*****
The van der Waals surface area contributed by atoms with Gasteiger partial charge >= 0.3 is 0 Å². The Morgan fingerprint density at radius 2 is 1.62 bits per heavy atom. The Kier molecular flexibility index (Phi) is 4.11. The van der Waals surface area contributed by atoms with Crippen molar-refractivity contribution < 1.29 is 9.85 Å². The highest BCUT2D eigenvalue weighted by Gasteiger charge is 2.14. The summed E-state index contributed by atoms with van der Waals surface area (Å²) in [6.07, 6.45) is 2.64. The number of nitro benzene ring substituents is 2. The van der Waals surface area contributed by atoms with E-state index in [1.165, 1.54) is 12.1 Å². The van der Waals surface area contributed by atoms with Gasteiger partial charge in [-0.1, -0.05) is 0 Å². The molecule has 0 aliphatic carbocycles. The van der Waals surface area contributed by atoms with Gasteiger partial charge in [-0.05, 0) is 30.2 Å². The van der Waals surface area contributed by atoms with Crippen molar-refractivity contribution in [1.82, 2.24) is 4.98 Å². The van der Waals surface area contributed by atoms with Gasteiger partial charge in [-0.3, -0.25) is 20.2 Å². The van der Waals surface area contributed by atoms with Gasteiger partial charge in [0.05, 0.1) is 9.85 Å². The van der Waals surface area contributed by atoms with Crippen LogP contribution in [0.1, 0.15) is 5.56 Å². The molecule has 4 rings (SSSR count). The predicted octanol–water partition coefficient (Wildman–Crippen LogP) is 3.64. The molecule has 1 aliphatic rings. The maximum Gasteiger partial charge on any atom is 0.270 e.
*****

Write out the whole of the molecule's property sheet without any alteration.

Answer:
The van der Waals surface area contributed by atoms with Gasteiger partial charge >= 0.3 is 0 Å². The Morgan fingerprint density at radius 2 is 1.62 bits per heavy atom. The Kier molecular flexibility index (Phi) is 4.11. The van der Waals surface area contributed by atoms with Crippen molar-refractivity contribution < 1.29 is 9.85 Å². The highest BCUT2D eigenvalue weighted by Gasteiger charge is 2.14. The summed E-state index contributed by atoms with van der Waals surface area (Å²) in [6.07, 6.45) is 2.64. The number of nitro benzene ring substituents is 2. The van der Waals surface area contributed by atoms with E-state index in [1.165, 1.54) is 12.1 Å². The van der Waals surface area contributed by atoms with Gasteiger partial charge in [-0.1, -0.05) is 0 Å². The molecule has 0 aliphatic carbocycles. The van der Waals surface area contributed by atoms with Gasteiger partial charge in [-0.05, 0) is 30.2 Å². The van der Waals surface area contributed by atoms with Crippen molar-refractivity contribution in [1.82, 2.24) is 4.98 Å². The van der Waals surface area contributed by atoms with Gasteiger partial charge in [-0.3, -0.25) is 20.2 Å². The van der Waals surface area contributed by atoms with Gasteiger partial charge in [0.05, 0.1) is 9.85 Å². The van der Waals surface area contributed by atoms with Crippen LogP contribution in [0.1, 0.15) is 5.56 Å². The molecule has 4 rings (SSSR count). The predicted octanol–water partition coefficient (Wildman–Crippen LogP) is 3.64. The molecule has 1 aliphatic rings. The maximum Gasteiger partial charge on any atom is 0.270 e.